Saint Pius V, therefore, appears to deserve a great deal more credit for gathering so much of a divided Christendom for a battle of military, civil, and religious importance. The pope was the architect of the coalition that won in Lepanto. He sent nuncios to the Italian princes, to the Doge of Venice, to the kings of Poland and France.

To finance the war effort, in addition to the longstanding authorisation for the Grand Master of the Order of Malta to mortgage the benefices of France and Spain he imposed a tithe on the income of the monasteries, three tithes on the clergy of Naples, collected 40,000 gold scudi from the attendants of the papal court, and obtained another 13,000 from the sale of precious stones, granted the Venetians the right to withdraw 100,000 scudi from ecclesiastical revenues, and renewed the privilege of the Cruzada, or bull of the Crusade, in favour of the Spaniards.

A master of historiography, Nicolò Rodolico, writes:

“Above material interests, ambitions, possessions and riches, there was a Crusader who summoned Christendom: Pius V. It was not the Cyprus of the Venetians that was in danger, but the Cross of Christ in Europe was threatened. The moving words of the pope succeeded in reconciling Venetians and Spaniards.”

A League was established in Rome on 20 May 1571, enrolling the Pope, the King of Spain, the Republic of Venice, the Republic of Genoa, the Grand Duke of Tuscany, the Duke of Savoy, the Order of Malta, the Republic of Lucca, the Marquis of Mantua, the Duke of Ferrara, and the Duke of Urbino. “The differences that may arise among the contracting parties”, the treaty of alliance stipulated, “will be resolved by the pope”.

Saint Pius V ordered solemn prayers, in particular the recitation of the Rosary, and processions of penance, and the Sultan exclaimed: “I am more afraid of this pope’s prayers than of all the emperor’s forces”.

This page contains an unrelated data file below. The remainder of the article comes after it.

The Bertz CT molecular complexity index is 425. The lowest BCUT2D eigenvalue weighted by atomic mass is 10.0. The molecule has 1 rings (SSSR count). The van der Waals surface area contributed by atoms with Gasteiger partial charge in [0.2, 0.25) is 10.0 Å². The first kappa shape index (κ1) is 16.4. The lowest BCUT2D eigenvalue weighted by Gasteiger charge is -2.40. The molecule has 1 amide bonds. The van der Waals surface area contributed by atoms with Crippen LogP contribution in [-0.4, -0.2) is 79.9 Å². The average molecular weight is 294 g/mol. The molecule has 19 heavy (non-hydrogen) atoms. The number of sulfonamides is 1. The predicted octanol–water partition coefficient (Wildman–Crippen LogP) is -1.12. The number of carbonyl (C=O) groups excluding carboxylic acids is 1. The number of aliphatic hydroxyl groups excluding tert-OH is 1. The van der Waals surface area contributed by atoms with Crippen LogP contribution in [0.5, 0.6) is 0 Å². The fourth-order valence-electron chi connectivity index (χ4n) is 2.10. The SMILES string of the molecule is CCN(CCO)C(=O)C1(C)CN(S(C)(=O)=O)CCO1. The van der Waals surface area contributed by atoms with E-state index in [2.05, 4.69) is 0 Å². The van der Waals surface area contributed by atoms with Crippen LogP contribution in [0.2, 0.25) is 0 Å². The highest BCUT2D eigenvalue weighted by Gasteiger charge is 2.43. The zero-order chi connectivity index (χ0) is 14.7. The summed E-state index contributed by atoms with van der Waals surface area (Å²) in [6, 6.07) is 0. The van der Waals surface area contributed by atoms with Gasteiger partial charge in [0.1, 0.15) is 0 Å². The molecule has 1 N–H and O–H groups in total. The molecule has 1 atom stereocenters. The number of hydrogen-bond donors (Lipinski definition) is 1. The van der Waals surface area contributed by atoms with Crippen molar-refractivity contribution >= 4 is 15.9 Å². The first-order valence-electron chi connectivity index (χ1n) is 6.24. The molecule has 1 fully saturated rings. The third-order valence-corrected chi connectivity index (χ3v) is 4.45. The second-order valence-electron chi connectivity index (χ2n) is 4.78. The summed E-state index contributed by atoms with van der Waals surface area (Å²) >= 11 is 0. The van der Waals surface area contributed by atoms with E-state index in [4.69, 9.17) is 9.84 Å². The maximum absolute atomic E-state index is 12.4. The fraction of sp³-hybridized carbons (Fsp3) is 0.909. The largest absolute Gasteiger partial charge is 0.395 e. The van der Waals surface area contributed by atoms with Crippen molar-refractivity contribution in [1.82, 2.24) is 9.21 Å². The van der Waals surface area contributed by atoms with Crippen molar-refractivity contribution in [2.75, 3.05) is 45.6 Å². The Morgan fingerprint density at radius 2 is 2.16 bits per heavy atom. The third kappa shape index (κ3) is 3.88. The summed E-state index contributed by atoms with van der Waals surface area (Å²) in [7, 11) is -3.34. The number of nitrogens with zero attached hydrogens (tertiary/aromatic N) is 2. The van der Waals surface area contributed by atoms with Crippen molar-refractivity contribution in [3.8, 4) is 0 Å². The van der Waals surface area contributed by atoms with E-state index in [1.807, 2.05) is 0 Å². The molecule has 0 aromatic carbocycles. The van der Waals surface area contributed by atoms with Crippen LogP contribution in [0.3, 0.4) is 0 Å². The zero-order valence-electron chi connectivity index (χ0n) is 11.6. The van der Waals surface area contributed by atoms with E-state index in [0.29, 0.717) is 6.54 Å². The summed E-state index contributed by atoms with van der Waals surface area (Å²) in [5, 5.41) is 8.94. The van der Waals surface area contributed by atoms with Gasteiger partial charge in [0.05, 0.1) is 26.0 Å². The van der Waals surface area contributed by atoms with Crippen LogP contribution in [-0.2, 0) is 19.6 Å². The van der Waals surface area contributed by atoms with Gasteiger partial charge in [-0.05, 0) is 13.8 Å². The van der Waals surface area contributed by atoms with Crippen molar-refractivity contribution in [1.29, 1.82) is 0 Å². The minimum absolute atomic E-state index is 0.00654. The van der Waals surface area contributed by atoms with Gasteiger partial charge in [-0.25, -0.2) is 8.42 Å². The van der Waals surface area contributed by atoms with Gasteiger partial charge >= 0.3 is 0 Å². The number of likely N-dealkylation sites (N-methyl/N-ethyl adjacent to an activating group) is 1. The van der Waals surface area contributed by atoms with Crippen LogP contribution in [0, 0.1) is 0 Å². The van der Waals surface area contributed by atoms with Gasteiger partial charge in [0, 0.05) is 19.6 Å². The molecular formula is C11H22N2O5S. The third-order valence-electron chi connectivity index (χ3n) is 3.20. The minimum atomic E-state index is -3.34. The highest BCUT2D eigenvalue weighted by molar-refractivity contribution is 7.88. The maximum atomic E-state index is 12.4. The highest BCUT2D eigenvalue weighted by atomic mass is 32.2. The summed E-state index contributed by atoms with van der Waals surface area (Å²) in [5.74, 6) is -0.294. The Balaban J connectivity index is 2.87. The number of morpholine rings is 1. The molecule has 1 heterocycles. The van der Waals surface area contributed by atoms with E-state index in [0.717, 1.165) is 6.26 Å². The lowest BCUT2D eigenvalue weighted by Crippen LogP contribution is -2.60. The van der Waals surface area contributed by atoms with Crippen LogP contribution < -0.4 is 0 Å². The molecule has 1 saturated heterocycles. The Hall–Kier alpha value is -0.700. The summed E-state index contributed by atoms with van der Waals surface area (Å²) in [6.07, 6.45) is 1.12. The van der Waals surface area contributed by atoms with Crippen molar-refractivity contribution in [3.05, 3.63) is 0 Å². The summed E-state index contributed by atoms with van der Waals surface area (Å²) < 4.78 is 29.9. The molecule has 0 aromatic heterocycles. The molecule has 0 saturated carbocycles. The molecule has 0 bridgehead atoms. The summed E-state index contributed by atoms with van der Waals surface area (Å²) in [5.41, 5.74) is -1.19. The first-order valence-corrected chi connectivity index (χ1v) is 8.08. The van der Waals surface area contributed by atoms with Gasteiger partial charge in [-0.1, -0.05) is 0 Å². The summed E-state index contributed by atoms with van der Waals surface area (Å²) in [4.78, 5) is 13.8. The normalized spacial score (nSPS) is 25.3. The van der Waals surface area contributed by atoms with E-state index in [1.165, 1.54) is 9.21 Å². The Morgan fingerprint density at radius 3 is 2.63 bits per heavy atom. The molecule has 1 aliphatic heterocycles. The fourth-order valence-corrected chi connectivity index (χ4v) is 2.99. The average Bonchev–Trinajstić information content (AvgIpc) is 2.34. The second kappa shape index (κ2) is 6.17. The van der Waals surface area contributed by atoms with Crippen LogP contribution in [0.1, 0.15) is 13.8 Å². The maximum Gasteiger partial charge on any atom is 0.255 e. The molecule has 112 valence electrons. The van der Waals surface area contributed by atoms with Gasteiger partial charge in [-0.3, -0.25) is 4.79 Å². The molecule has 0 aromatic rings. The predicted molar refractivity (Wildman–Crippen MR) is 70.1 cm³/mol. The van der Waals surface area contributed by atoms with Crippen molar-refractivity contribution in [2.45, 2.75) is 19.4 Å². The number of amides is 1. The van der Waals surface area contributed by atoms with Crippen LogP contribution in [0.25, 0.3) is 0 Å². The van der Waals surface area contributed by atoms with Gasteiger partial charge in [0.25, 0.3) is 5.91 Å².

The epochal clash

The clash between the Christian and Muslim fleets off the coast of Lepanto (today Nafpaktos) began on the morning of 7 October 1571. The Christian fleet was under the supreme command of Don John of Austria, illegitimate son of the late Emperor Charles V, with the admirals Sebastiano Veniero and Agostino Barbarigo from Venice, Marcantonio Colonna from Rome, and Gian Andrea Doria from Genoa. It comprised roughly 208 galleys, 36 from Naples and Sicily (under Spanish rule), 22 from Genoa, 23 from the Papal States, 18 from other Italian states, 14 from Spain, and 3 from Malta. There were also lesser ships for a total of about 280, 1,800 pieces of artillery, 34,000 soldiers, 13,000 sailors, and 43,000 oarsmen.

The Turkish fleet had around 230 galleys and 60 smaller ships, 750 guns, 34,000 soldiers, 13,000 sailors, and 41,000 oarsmen (mostly Christian slaves). The Christian victory was clear: the League had roughly 7,500 dead and 20,000 wounded and lost 12 galleys, the Turks 30,000 dead and 10,000 prisoners, around 100 ships burned or sunk and 130 captured; 15,000 Christian slaves were freed.

At five o’clock in the evening, when the battle was over, the Pope was attending to the business of the curia with some prelates when he stopped, went to a window and stared to the East as if in an ecstasy, and then exclaimed:

“Let us not deal with business anymore, but go to thank God. The Christian fleet has obtained the victory.”

Saint Pius V attributed the triumph of Lepanto to the intercession of the Virgin: he wanted the invocation “Auxilium Christianorum, ora pro nobis” to be added to the Litany of Loreto and set 7 October as the feast in honour of our Lady of Victory.

Saint Pius V died seven months later, and without its architect, the Christian League was unable to fully exploit the victory. Not surprisingly, at the news of the pope’s death, the Sultan called for three days of festivities in Constantinople.

This article was first published in the magazine Radici Cristiane.